Mayors call for answers on toxin findings at Argenton and Singleton Heights

CALL FOR TRANSPARENCY: Lake Macquarie mayor Kay Fraser. Picture: Jonathan Carroll
CALL FOR TRANSPARENCY: Lake Macquarie mayor Kay Fraser. Picture: Jonathan Carroll

THE mayors of Lake Macquarie and Singleton have responded to the discovery of toxic chemicals in their local government areas by calling for transparency from the NSW government during further tests.

The Newcastle Herald revealed on Wednesday that the chemical PFAS, historically used in firefighting foam and implicated in the Williamtown RAAF Base contamination, has been found in soil and sediment samples taken from the Mines Rescue stations in Argenton and Singleton Heights. 

The state Environment Protection Authority said the initial tests indicate the risk to people is low, but Lake Macquarie mayor Kay Fraser has called for a “quick and transparent” investigation in Argenton.

“Members of our community who live, work or use areas near the Mines Rescue station will be justifiably concerned about this finding and I have sought a commitment that the next stages of this investigation will be undertaken swiftly and transparently,” Cr Fraser said.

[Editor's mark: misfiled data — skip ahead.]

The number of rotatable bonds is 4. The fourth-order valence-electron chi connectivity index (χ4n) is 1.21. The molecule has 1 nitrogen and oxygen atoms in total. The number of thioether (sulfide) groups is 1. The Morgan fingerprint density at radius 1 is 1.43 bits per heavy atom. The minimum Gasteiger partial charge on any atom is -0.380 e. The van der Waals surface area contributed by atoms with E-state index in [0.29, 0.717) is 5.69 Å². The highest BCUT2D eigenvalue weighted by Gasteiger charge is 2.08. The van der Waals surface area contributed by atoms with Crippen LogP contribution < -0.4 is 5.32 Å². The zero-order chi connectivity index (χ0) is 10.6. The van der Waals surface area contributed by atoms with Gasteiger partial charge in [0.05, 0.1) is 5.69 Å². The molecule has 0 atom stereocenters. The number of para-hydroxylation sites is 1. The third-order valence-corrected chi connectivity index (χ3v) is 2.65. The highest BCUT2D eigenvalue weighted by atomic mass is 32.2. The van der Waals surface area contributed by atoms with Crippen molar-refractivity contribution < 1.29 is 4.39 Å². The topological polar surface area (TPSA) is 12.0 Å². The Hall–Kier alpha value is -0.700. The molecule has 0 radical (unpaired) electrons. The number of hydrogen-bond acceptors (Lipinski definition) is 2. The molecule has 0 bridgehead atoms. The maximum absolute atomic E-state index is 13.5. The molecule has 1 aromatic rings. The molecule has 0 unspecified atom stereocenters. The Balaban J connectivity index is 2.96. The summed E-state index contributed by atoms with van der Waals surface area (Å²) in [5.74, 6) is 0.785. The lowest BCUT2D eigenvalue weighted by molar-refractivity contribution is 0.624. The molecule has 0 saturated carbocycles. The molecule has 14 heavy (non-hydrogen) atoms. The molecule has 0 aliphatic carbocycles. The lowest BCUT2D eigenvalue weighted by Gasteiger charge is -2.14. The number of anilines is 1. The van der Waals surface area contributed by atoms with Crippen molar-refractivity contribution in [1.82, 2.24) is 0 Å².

“It is important that the extent of any possible contamination is determined as quickly as possible and council will liaise closely with the EPA and Coal Services to ensure the community is kept informed during this process.”

Cr Fraser said she had advocated strongly for more testing around the site, and stressed the need to confirm the presence of PFAS or give residents peace of mind.

“It is important that people are properly informed so they can have confidence in the process,” she said.

CONCERN: Singleton mayor Sue Moore. Picture: Anita Jones

CONCERN: Singleton mayor Sue Moore. Picture: Anita Jones

Singleton mayor Sue Moore said her council had asked the EPA to keep it informed and up-to-date throughout the next round of investigations at Singleton Heights.

“The news from NSW Mines Rescue and the EPA understandably raises concerns and questions for the people in our community,” Cr Moore said.

“At this stage, advice to council from NSW Mines Rescue and the EPA is that health risks to humans from potential PFAS soil contamination is deemed to be low because of the absence of groundwater supply to residential homes.”

PFAS in soil isn’t considered a risk, but its presence in groundwater could lead to the serious health warnings and fall in land values seen at Williamtown.

Testing at Argenton and Singleton Heights will continue during August and a report on the findings is due in late September.